Celebrating Rural Georgia - PowerPoint PPT Presentation

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Celebrating Rural Georgia

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  1. Celebrating Rural Georgia Georgia Forestry Commission August 2006 Susan Reisch Urban & Community Forestry Coordinator

  2. Urban & Community Forestry • All trees, vegetation, watersheds and wildlife in urban areas, developed areas or communities. • State and local govt. highway rights-of-way, greenspace, undeveloped forests, parks, private and commercial land. • Management of these resources.

  3. Community Forestry Partners • Cooperative Extension • Georgia Conservancy • Master Gardeners and Garden Clubs • RC&Ds • RDCs • Land Trusts • NRCS • Developers/Homebuilders • USDA Forest Service • Georgia Urban Forest Council • State and local govt’s. • Utilities • Tree care companies • Contractors and landscapers • Tree groups • Sierra Club

  4. Benefits of Urban Trees • Environmental • Social • Economic • Health

  5. Did you know? • Surgical patients heal faster with a view of trees • Shoppers spend up to 10% more in tree-lined business districts • Trees lure people outdoors to walk, bike and hike leading to an increase in physical activity • Children with ADHD are better able to concentrate after activities in green settings

  6. Resources • Tree City USA • Urban & Community Forestry Grants - management plans, tree ordinances, arborists, tree groups • Five-Year Plan for Georgia’s Urban & Community Forest • Georgia Model Urban Forest Book • www.gatrees.org - Georgia Forestry Commission

  7. Celebrating Rural Georgia Georgia Forestry Commission August 2006 Larry Morris Sustainable Community Forestry Program

  8. Georgia’s Growth 2000-2006 County Annual Growth Rate Henry 7.82 % Paulding 7.32 % Newton 7.17 % Forsyth 6.82 % Cherokee 5.95 % Barrow 5.72 % Walton 4.88 % Gwinnett 4.77 % Douglas 4.75 % Jackson 4.62 % Coweta 4.56 % Bryan 4.39 % Dawson 4.27 % Effingham 4.25 % Gilmer 4.15 % White 4.14 % Pike 4.09 % Pickens 4.08 % Carroll 4.07 % Fannin 4.01 % Lumpkin 3.89 % Union 3.87 % Lee 3.84 % • 23 of Top 100 growth counties in US • 10.8% growth rate in last five years • From 9MM to 18MM by 2030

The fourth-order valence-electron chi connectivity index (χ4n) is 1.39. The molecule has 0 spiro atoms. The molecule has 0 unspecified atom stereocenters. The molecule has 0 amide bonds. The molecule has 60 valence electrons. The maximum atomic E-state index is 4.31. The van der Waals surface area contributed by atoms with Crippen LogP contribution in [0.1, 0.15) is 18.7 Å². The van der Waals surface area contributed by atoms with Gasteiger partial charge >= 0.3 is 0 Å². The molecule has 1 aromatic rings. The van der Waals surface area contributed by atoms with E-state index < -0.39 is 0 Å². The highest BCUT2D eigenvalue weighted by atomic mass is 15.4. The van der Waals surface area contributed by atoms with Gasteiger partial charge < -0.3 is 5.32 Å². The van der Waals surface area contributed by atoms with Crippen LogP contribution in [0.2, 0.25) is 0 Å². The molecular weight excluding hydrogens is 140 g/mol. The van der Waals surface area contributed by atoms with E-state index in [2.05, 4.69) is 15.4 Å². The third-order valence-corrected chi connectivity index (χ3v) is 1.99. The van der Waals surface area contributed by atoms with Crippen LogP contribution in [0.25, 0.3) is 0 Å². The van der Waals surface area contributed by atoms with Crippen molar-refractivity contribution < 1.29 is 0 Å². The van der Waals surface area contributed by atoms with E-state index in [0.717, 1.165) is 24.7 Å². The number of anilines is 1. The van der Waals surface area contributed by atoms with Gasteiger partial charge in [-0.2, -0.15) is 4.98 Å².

9. Georgia Housing Density More than 50% of Georgia homes are currently in the wildland-urban interface areas.

  10. So What? Who Cares? Why Trees? • Water • Air • Economics • Fragmentation/Development

  11. Trees and Water • WaterQuality/Quantity Drought & water wars 1,000 more miles impaired streams Watershed issues • Impaired Waters In 2002, Georgia had 447 impaired waters 554 causes of impairment

  12. Riparian Buffers • BMPs and Streamside Management Zones • Riparian Buffers Stream health rating of “good” strongly correlated to less than 10% impervious surface and more than 60% riparian forest cover (Goetz, 2003).

  13. Trees and Air • Air Quality Non-attainment growth PM 2.5 & prescribed burning

  14. Georgia Burning Restrictions

  15. Why Trees? • Atlanta: Trees removed 1,196 metric tons of air pollution in 1994 – estimated value of service $6.5 million (Nowak, 1994.) • Atlanta: A 20% loss of forest canopy due to urbanization has led to a 14% increase in ozone concentrations (Nowak, 2005.)

  16. Trees and Local Economics • Land divestitures Property tax Development and Growth

  17. Industrial Timberland Tax Change1999 - 2003

  18. Metro Atlanta – Forest Canopy

  19. 54 acres of forest canopy are lost each day in the Atlanta region Forest Canopy 1992-2001Loss per day

  20. Metro Atlanta – Impervious Surface

  21. Impervious Surface 1992-2001Increase per day 28 acres of impervious surface is added to the Atlanta region each day

  22. The Next Step • 2006: Statewide canopy loss and impervious surface gain (2002-2005 - metro areas) • 2007: Remainder of the state (2002 – 2005)

  23. Other Steps • Tree Ordinances • Conservation Easements

  24. Georgia Forestry Commission P.O. Box 819 Macon, GA 31202-0819 1-800-GA-TREES www.gatrees.org It’s your urban forest - learn it, grow it, maintain it, enjoy it!